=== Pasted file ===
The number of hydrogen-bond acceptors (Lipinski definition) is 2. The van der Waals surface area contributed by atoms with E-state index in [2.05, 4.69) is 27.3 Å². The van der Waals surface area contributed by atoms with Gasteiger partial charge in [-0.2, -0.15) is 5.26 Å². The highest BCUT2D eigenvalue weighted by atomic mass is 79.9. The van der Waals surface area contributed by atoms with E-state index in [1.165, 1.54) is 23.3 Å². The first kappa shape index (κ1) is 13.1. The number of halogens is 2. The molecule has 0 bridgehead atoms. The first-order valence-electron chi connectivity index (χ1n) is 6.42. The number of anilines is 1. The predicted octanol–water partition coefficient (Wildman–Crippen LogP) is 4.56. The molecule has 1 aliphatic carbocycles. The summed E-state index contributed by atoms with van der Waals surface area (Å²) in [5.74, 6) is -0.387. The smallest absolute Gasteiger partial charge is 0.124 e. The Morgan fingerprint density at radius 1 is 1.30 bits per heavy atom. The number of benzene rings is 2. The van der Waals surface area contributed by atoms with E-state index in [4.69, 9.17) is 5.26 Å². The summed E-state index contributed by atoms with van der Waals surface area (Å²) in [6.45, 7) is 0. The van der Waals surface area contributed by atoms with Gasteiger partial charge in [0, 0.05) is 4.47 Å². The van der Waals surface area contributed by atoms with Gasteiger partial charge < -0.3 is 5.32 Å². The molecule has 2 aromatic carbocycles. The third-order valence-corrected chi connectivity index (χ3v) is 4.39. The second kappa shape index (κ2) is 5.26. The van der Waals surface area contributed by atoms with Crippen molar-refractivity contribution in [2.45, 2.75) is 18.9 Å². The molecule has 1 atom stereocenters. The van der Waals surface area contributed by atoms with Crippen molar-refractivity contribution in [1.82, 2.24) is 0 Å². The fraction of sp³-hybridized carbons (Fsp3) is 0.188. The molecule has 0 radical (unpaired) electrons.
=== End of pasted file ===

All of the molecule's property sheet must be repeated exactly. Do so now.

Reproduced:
The number of hydrogen-bond acceptors (Lipinski definition) is 2. The van der Waals surface area contributed by atoms with E-state index in [2.05, 4.69) is 27.3 Å². The van der Waals surface area contributed by atoms with Gasteiger partial charge in [-0.2, -0.15) is 5.26 Å². The highest BCUT2D eigenvalue weighted by atomic mass is 79.9. The van der Waals surface area contributed by atoms with E-state index in [1.165, 1.54) is 23.3 Å². The first kappa shape index (κ1) is 13.1. The number of halogens is 2. The molecule has 0 bridgehead atoms. The first-order valence-electron chi connectivity index (χ1n) is 6.42. The number of anilines is 1. The predicted octanol–water partition coefficient (Wildman–Crippen LogP) is 4.56. The molecule has 1 aliphatic carbocycles. The summed E-state index contributed by atoms with van der Waals surface area (Å²) in [5.74, 6) is -0.387. The smallest absolute Gasteiger partial charge is 0.124 e. The Morgan fingerprint density at radius 1 is 1.30 bits per heavy atom. The number of benzene rings is 2. The van der Waals surface area contributed by atoms with E-state index in [4.69, 9.17) is 5.26 Å². The summed E-state index contributed by atoms with van der Waals surface area (Å²) in [6.45, 7) is 0. The van der Waals surface area contributed by atoms with Gasteiger partial charge in [0, 0.05) is 4.47 Å². The van der Waals surface area contributed by atoms with Gasteiger partial charge < -0.3 is 5.32 Å². The molecule has 2 aromatic carbocycles. The third-order valence-corrected chi connectivity index (χ3v) is 4.39. The second kappa shape index (κ2) is 5.26. The van der Waals surface area contributed by atoms with Crippen molar-refractivity contribution in [2.45, 2.75) is 18.9 Å². The molecule has 1 atom stereocenters. The van der Waals surface area contributed by atoms with Crippen molar-refractivity contribution in [1.82, 2.24) is 0 Å². The fraction of sp³-hybridized carbons (Fsp3) is 0.188. The molecule has 0 radical (unpaired) electrons.